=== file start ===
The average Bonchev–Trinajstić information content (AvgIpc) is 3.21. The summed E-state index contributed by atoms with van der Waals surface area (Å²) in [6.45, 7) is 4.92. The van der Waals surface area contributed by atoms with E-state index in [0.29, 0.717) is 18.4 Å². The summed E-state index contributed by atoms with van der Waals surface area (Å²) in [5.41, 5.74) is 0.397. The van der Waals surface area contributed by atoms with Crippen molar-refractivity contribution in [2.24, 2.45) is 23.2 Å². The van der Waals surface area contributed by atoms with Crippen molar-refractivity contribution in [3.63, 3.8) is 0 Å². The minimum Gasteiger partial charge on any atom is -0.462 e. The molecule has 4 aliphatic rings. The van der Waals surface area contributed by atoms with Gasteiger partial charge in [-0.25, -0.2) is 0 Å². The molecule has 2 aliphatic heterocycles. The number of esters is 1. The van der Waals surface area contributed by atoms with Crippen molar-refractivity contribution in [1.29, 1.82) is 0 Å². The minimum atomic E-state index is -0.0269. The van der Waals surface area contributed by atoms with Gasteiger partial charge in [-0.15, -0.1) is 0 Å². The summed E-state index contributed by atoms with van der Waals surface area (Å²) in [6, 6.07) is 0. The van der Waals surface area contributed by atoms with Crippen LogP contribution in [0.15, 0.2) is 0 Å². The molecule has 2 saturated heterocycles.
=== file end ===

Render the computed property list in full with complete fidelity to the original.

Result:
The average Bonchev–Trinajstić information content (AvgIpc) is 3.21. The summed E-state index contributed by atoms with van der Waals surface area (Å²) in [6.45, 7) is 4.92. The van der Waals surface area contributed by atoms with E-state index in [0.29, 0.717) is 18.4 Å². The summed E-state index contributed by atoms with van der Waals surface area (Å²) in [5.41, 5.74) is 0.397. The van der Waals surface area contributed by atoms with Crippen molar-refractivity contribution in [2.24, 2.45) is 23.2 Å². The van der Waals surface area contributed by atoms with Crippen molar-refractivity contribution in [3.63, 3.8) is 0 Å². The minimum Gasteiger partial charge on any atom is -0.462 e. The molecule has 4 aliphatic rings. The van der Waals surface area contributed by atoms with Gasteiger partial charge in [-0.25, -0.2) is 0 Å². The molecule has 2 aliphatic heterocycles. The number of esters is 1. The van der Waals surface area contributed by atoms with Crippen molar-refractivity contribution in [1.29, 1.82) is 0 Å². The minimum atomic E-state index is -0.0269. The van der Waals surface area contributed by atoms with Gasteiger partial charge in [-0.15, -0.1) is 0 Å². The summed E-state index contributed by atoms with van der Waals surface area (Å²) in [6, 6.07) is 0. The van der Waals surface area contributed by atoms with Crippen LogP contribution in [0.15, 0.2) is 0 Å². The molecule has 2 saturated heterocycles.